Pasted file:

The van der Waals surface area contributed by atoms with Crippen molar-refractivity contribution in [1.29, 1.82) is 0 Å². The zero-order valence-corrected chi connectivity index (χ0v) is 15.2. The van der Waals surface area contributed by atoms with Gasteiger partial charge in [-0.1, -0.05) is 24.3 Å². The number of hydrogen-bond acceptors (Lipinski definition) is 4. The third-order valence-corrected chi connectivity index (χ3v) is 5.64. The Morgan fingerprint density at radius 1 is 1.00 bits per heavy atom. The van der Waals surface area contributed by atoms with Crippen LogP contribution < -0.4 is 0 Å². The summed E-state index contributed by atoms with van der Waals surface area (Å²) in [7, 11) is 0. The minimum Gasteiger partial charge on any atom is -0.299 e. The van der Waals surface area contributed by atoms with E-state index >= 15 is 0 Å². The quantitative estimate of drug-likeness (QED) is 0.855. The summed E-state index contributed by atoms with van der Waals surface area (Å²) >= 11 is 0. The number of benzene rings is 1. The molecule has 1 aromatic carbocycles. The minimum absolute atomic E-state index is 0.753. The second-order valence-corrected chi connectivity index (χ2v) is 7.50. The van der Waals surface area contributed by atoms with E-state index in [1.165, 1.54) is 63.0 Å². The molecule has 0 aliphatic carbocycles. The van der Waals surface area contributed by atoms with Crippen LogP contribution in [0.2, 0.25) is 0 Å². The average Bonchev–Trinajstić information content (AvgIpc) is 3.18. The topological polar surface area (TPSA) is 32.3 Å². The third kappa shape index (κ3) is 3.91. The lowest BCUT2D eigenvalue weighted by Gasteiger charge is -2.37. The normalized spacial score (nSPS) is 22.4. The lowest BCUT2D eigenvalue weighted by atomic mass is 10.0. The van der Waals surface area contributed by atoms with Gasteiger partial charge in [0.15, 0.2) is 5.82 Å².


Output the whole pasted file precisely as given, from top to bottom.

The van der Waals surface area contributed by atoms with Crippen molar-refractivity contribution in [1.29, 1.82) is 0 Å². The zero-order valence-corrected chi connectivity index (χ0v) is 15.2. The van der Waals surface area contributed by atoms with Gasteiger partial charge in [-0.1, -0.05) is 24.3 Å². The number of hydrogen-bond acceptors (Lipinski definition) is 4. The third-order valence-corrected chi connectivity index (χ3v) is 5.64. The Morgan fingerprint density at radius 1 is 1.00 bits per heavy atom. The van der Waals surface area contributed by atoms with Crippen LogP contribution < -0.4 is 0 Å². The summed E-state index contributed by atoms with van der Waals surface area (Å²) in [7, 11) is 0. The minimum Gasteiger partial charge on any atom is -0.299 e. The van der Waals surface area contributed by atoms with E-state index >= 15 is 0 Å². The quantitative estimate of drug-likeness (QED) is 0.855. The summed E-state index contributed by atoms with van der Waals surface area (Å²) >= 11 is 0. The number of benzene rings is 1. The molecule has 1 aromatic carbocycles. The minimum absolute atomic E-state index is 0.753. The second-order valence-corrected chi connectivity index (χ2v) is 7.50. The van der Waals surface area contributed by atoms with E-state index in [1.165, 1.54) is 63.0 Å². The molecule has 0 aliphatic carbocycles. The van der Waals surface area contributed by atoms with Crippen LogP contribution in [0.2, 0.25) is 0 Å². The average Bonchev–Trinajstić information content (AvgIpc) is 3.18. The topological polar surface area (TPSA) is 32.3 Å². The third kappa shape index (κ3) is 3.91. The lowest BCUT2D eigenvalue weighted by Gasteiger charge is -2.37. The normalized spacial score (nSPS) is 22.4. The lowest BCUT2D eigenvalue weighted by atomic mass is 10.0. The van der Waals surface area contributed by atoms with Gasteiger partial charge in [0.15, 0.2) is 5.82 Å².